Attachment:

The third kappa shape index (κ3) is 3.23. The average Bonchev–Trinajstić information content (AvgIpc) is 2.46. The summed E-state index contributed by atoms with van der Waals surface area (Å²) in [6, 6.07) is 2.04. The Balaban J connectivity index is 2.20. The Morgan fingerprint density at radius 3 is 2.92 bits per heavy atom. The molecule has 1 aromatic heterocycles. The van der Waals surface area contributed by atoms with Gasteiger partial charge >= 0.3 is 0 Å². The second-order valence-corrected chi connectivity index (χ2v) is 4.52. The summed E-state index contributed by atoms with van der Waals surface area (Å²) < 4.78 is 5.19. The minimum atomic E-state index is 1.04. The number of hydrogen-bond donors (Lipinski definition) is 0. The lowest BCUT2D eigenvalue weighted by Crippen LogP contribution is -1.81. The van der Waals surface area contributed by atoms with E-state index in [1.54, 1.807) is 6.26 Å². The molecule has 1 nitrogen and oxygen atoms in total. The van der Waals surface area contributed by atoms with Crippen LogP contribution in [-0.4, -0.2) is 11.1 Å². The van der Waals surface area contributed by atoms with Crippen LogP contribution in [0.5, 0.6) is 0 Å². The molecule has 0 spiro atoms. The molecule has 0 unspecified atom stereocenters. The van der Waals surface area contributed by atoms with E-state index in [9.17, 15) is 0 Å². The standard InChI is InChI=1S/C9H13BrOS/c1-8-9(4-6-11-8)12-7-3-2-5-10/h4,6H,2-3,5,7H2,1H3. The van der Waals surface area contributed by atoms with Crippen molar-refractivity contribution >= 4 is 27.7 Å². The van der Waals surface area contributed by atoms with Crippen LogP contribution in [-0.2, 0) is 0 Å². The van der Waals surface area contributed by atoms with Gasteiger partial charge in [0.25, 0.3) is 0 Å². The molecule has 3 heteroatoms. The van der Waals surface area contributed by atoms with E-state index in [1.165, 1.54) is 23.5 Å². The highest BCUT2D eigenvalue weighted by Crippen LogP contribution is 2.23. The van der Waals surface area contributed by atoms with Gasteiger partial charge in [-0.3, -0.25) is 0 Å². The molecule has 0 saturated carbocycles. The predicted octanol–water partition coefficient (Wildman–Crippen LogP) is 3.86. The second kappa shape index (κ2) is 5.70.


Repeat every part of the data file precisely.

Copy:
The third kappa shape index (κ3) is 3.23. The average Bonchev–Trinajstić information content (AvgIpc) is 2.46. The summed E-state index contributed by atoms with van der Waals surface area (Å²) in [6, 6.07) is 2.04. The Balaban J connectivity index is 2.20. The Morgan fingerprint density at radius 3 is 2.92 bits per heavy atom. The molecule has 1 aromatic heterocycles. The van der Waals surface area contributed by atoms with Gasteiger partial charge >= 0.3 is 0 Å². The second-order valence-corrected chi connectivity index (χ2v) is 4.52. The summed E-state index contributed by atoms with van der Waals surface area (Å²) < 4.78 is 5.19. The minimum atomic E-state index is 1.04. The number of hydrogen-bond donors (Lipinski definition) is 0. The lowest BCUT2D eigenvalue weighted by Crippen LogP contribution is -1.81. The van der Waals surface area contributed by atoms with E-state index in [1.54, 1.807) is 6.26 Å². The molecule has 1 nitrogen and oxygen atoms in total. The van der Waals surface area contributed by atoms with Crippen LogP contribution in [-0.4, -0.2) is 11.1 Å². The van der Waals surface area contributed by atoms with Crippen LogP contribution in [0.5, 0.6) is 0 Å². The molecule has 0 spiro atoms. The molecule has 0 unspecified atom stereocenters. The van der Waals surface area contributed by atoms with E-state index in [9.17, 15) is 0 Å². The standard InChI is InChI=1S/C9H13BrOS/c1-8-9(4-6-11-8)12-7-3-2-5-10/h4,6H,2-3,5,7H2,1H3. The van der Waals surface area contributed by atoms with Crippen molar-refractivity contribution >= 4 is 27.7 Å². The van der Waals surface area contributed by atoms with Crippen LogP contribution in [-0.2, 0) is 0 Å². The van der Waals surface area contributed by atoms with Gasteiger partial charge in [0.25, 0.3) is 0 Å². The molecule has 3 heteroatoms. The van der Waals surface area contributed by atoms with E-state index in [1.165, 1.54) is 23.5 Å². The highest BCUT2D eigenvalue weighted by Crippen LogP contribution is 2.23. The van der Waals surface area contributed by atoms with Gasteiger partial charge in [-0.3, -0.25) is 0 Å². The molecule has 0 saturated carbocycles. The predicted octanol–water partition coefficient (Wildman–Crippen LogP) is 3.86. The second kappa shape index (κ2) is 5.70.